Revival is a clinic on the productive use of repetition. Look for example, at the evolution of the chorus in Gillian and David’s “One More Dollar”:

A long time ago I left my home
For a job in the fruit trees
But I missed those hills with the windy pines
For their song seemed to suit me

So I sent my wages to my home
Said we’d soon be together
For the next good crop would pay my way
And I would come home forever

One more dime to show for my day
One more dollar and I’m on my way
When I reach those hills, boys
I’ll never roam
One more dollar and I’m going home

At this point in the story the chances of getting another dollar and going home seem reasonable, or at least without much impediment. Then, a shift:

No work said the boss at the bunkhouse door
There’s a freeze on the branches
So when the dice came out at the bar downtown
I rolled and I took my chances

One more dime to show for my day
One more dollar and I’m on my way
When I reach those hills, boys
I’ll never roam
One more dollar and I’m going home

Now chances are fading with each roll of the dice, and you can feel hope diminishing as the chorus floats by – something you didn’t feel the first time you heard it.

And finally, watch the last chorus sink into bleakness after this wonderful turn:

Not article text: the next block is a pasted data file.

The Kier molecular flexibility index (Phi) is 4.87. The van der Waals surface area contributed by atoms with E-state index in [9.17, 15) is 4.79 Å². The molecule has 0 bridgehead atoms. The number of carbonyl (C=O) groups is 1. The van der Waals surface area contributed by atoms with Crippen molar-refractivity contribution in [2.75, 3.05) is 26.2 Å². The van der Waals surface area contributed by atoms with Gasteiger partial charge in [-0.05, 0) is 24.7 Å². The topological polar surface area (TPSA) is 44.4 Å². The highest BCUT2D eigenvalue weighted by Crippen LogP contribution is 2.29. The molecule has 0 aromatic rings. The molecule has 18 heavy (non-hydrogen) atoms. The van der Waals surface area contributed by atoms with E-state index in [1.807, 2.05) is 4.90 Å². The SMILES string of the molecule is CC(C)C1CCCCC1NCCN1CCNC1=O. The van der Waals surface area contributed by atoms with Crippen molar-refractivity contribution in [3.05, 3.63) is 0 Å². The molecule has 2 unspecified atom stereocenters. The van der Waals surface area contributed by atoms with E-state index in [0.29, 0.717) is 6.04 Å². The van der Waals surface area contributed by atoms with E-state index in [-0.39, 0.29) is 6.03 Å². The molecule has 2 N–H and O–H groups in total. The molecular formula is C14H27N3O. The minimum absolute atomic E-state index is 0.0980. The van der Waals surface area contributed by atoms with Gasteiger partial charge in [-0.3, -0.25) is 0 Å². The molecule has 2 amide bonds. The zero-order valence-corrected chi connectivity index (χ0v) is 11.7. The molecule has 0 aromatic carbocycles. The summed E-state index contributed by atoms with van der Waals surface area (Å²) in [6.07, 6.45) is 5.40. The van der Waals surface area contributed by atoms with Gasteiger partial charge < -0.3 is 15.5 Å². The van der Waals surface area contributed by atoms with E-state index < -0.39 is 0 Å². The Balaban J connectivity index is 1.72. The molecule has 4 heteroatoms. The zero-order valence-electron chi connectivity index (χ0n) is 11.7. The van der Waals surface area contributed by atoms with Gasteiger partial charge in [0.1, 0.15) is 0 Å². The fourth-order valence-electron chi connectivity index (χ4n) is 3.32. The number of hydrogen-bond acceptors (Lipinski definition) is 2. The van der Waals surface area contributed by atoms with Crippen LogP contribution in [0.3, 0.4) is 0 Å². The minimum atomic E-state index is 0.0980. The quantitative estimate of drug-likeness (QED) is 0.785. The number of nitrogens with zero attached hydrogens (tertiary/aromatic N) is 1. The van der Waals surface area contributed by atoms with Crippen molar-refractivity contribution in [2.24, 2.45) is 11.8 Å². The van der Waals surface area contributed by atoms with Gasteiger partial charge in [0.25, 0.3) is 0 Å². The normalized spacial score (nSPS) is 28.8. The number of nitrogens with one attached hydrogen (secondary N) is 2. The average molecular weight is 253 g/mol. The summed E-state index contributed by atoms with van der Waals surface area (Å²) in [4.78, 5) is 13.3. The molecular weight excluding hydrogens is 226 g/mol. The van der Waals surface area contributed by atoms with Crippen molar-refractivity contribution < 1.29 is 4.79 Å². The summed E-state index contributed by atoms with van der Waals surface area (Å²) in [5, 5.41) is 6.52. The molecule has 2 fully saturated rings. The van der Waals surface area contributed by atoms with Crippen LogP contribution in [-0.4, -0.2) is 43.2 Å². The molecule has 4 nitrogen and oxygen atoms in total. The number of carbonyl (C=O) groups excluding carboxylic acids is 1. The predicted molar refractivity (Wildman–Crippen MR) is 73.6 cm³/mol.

A long time ago I left my home
Just a boy passing twenty
Could you spare a coin and a Christian prayer
For my luck has turned against me

One more dime to show for my day
One more dollar and I’m on my way
When I reach those hills, boys
I’ll never roam
One more dollar and I’m going home
One more dollar
Boys I’m going home

No chance now.

Look also at Gillian’s “Annabelle,” “Pass You By” and “Tear My Stillhouse Down,” how she turns the prism each time, with each elegant verse shining a deeper light on the repeated choruses.

Jason Isbell, fresh from his 2016 Americana Grammy wins, accomplishes the same storytelling magic in his “Elephant,” a story laced with fresh images that unveil a darker and darker picture each time the transformed chorus appears with its consistent refrain,

try to ignore the elephant somehow

gathering new light each time it comes around.

She said Andy you’re better than your past,